Ewan MacColl (25 January 1915 - 22 October 1989) was an English/Scottish folk singer, songwriter, socialist, actor, poet, playwright, and record producer. He was the father of singer/songwriter Kirsty MacColl.
MacColl was born James (Jimmie) Henry Miller in Broughton, Salford, Lancashire in England, to Scottish parents, William and Betsy Miller (Betsy née Hendry). He left school in 1929, joined the Young Communist League and the socialist amateur theatre troupe, the Clarion Players. He began his career as a writer helping produce, and contributing humorous verse and skits to some of the Communist Party's factory papers. He was an activist in the unemployed workers campaigns and the mass trespasses of the early 1930s. One of his best-known songs, "The Manchester Rambler," was written after the pivotal mass trespass of Kinder Scout. He was responsible for publicity in the planning of the trespass.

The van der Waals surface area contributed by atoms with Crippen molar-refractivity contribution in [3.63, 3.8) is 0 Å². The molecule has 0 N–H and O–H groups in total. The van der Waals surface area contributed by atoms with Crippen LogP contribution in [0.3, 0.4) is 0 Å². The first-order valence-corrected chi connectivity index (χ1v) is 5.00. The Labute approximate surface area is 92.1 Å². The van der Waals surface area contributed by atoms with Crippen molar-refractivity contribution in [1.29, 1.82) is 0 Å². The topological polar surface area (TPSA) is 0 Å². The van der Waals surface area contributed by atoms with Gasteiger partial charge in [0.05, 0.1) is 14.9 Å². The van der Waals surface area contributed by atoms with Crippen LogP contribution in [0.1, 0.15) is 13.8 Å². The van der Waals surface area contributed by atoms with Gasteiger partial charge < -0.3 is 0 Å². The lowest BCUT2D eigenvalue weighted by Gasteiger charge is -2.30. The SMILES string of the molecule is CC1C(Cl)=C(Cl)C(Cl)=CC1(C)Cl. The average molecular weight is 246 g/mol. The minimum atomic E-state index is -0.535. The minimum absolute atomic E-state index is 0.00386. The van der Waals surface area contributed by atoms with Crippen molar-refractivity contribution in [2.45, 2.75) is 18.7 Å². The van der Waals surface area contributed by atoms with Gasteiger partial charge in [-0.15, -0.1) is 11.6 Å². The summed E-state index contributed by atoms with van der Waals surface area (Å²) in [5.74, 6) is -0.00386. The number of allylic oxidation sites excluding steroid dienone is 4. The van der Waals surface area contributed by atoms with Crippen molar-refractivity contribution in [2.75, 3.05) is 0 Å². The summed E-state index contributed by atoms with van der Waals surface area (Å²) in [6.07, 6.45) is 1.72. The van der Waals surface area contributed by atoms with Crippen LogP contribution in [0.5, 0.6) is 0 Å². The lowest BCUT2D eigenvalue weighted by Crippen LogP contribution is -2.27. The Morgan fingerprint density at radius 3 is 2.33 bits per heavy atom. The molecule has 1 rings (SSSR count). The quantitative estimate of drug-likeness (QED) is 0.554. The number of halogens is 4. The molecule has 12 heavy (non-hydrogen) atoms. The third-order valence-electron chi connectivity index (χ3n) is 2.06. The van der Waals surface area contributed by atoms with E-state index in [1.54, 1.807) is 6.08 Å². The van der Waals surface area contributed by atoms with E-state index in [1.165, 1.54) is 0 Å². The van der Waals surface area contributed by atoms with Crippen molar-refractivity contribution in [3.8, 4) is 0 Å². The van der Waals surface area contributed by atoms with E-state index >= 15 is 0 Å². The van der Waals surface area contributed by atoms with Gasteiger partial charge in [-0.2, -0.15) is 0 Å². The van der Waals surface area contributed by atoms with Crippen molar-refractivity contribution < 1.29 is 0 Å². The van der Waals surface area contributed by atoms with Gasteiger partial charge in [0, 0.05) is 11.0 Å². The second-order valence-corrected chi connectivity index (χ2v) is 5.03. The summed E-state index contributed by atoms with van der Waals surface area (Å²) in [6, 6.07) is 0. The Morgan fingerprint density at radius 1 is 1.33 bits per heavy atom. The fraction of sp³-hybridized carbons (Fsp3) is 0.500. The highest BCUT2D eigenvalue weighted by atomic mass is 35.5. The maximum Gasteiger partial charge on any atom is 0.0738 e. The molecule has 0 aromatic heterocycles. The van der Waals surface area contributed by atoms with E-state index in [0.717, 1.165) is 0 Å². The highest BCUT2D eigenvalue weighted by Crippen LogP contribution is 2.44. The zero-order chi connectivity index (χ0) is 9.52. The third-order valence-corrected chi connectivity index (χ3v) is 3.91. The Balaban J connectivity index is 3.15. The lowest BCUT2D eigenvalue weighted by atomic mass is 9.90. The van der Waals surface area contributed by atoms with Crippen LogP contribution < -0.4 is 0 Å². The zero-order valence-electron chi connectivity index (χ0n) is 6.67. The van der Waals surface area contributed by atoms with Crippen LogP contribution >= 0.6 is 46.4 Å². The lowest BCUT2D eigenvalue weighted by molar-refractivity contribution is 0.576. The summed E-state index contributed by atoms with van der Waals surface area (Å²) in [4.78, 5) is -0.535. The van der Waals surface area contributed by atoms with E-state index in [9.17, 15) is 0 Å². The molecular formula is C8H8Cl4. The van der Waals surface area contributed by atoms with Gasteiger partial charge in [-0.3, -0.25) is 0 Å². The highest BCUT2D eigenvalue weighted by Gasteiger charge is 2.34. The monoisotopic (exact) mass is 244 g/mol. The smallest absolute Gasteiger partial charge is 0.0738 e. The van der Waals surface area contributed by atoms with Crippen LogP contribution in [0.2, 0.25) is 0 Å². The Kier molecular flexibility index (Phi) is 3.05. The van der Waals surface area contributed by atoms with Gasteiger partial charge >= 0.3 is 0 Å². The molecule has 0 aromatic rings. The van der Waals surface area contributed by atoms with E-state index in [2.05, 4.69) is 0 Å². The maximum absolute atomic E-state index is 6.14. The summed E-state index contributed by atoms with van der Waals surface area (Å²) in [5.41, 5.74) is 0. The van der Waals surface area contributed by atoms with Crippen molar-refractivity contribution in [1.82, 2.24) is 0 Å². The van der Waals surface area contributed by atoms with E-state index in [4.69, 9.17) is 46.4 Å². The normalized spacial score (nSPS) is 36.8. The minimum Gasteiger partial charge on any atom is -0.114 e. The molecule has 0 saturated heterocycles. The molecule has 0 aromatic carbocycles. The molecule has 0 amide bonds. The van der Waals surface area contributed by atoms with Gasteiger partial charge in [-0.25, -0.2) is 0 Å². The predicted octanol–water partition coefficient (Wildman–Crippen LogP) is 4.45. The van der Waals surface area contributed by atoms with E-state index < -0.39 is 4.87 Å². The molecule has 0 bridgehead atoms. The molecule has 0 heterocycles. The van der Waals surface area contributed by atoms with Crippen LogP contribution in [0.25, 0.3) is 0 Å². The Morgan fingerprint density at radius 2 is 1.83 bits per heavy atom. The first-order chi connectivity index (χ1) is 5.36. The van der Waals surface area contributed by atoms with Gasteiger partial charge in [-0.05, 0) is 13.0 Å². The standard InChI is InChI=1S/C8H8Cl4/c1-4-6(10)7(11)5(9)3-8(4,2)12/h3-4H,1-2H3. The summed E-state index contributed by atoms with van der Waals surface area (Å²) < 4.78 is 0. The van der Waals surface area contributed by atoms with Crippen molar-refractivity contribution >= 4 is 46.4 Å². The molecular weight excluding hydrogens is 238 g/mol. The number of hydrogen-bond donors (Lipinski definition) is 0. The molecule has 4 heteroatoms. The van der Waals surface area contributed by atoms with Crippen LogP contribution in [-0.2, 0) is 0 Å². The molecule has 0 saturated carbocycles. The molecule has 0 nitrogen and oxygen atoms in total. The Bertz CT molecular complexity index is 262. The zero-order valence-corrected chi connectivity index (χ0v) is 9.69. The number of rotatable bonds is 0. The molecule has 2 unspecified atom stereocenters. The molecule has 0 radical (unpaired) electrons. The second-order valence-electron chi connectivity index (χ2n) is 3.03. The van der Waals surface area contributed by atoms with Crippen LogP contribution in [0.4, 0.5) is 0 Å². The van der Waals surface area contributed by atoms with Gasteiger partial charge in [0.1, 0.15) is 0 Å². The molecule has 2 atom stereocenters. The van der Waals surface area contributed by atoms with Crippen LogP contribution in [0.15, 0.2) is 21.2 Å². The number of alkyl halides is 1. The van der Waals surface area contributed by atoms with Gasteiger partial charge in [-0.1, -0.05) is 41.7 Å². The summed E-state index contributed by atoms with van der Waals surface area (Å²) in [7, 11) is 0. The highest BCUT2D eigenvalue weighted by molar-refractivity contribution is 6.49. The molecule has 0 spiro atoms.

In 1932 the British counterintelligence service, MI5, began a file on MacColl, after the Chief Constable of Salford told them that the singer was a Communist Party member. For a time the Special Branch kept a watch on the Manchester home that he shared with.